Still, the talking heads and pundits seem to all be of the mind that by not actually saying that Iran’s rationale is full of baloney, they won’t have to face the ugly truth that Mahmoud Ahmadinejad is trying to make a nuclear bomb in order to destroy Israel – as he has repeatedly said he was.

[2] Ardent believers in “Intelligent Design” (the belief system formerly known as “Creation Science”) repeatedly claim that their brand of bunkum is a “science”, despite the fact that it has no data to support it (it is, in fact, unfalsifiable and so untestable) and makes no predictions about the universe. Some of the top people in the “ID” world are scientists who should know better. Yet, somehow, they have the conviction that by saying that “ID” is a science that it will become one.

In the end, “Intelligent Design” is not science, not even bad science. It is religion dressed up to look like a science – if the light is bad and you squint a lot. And yet it has a serious following, even among people who call themselves “scientists”.

[3] “Quantum connectedness” continues to be all the rage in the Western world, as demonstrated by the number of people who mindlessly repeat bits of the movie, “What the #$*! Do We Know!?”. People who wouldn’t recognize a wave function if it bit them on the bum splutter on about its collapse by an observer which, so they claim, means that we can create our own reality by thinking it. Or they will wax eloquently about how quantum entanglement shows that we are all connected.

One of the most famous of the quantum-confused is Deepok Chopra, whose many books cash in on the general public’s ability to understand only that quantum physics is strange and seemingly paradoxical. He has repeatedly claimed that he has studied quantum physics, but his writings convince me (and others) that he may have studied it, but he surely hasn’t understood it.

[4] Much of “alternative” medicine encourages people to abandon scientific principles that have brought us in the West to a level of health and longevity that are unrivalled in human history. If we want to see what happens when that happens, we only have to look to those parts of the world where – for economic or philosophical reasons – scientific medicine is unavailable.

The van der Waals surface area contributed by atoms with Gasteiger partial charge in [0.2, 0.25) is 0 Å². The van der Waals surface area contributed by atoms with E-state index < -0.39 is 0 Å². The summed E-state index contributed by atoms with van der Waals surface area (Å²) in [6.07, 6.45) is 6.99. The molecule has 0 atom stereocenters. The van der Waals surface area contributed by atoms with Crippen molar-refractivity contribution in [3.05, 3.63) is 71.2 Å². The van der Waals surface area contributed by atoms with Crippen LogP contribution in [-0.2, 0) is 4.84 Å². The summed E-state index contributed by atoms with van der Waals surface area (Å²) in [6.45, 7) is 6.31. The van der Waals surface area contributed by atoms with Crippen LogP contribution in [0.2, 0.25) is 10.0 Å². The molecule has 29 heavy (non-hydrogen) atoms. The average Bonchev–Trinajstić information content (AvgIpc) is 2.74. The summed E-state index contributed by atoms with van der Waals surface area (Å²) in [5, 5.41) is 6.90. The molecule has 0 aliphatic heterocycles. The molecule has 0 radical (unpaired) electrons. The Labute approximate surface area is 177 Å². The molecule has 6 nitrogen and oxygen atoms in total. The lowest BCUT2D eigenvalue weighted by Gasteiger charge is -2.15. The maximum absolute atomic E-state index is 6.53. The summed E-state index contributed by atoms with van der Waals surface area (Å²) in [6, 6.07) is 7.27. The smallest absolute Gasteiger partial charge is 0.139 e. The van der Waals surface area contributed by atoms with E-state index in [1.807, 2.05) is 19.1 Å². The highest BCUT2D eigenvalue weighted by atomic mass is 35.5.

Yet, in the midst of the best medical care in the world – now or ever in history – a growing number of people are turning to magic. Whether it’s “quantum healing”, homeopathy, chiropractic, “energy medicine”, “thought field therapy” or any of a thousand others, it’s magic if it invokes unmeasurable “energies” or other undetectable properties.

This is not to say that there aren’t energies or other properties of the universe that we can’t currently detect or measure – not at all. It’s just that if we can’t currently detect or measure them, how can anyone propose that they exist? To echo that infamous movie, “How the #$*! Do They Know!?”. What special power do they have that allows them to know that these energies or other properties exist?

One of the common responses from these folks is that Newton didn’t know about radio waves, even though they existed (from the Sun other natural sources) in his time. True enough, but Newton also didn’t make any hypotheses that required radio waves. That’s the difference.

I could go on, but I won’t. I hope you get the point.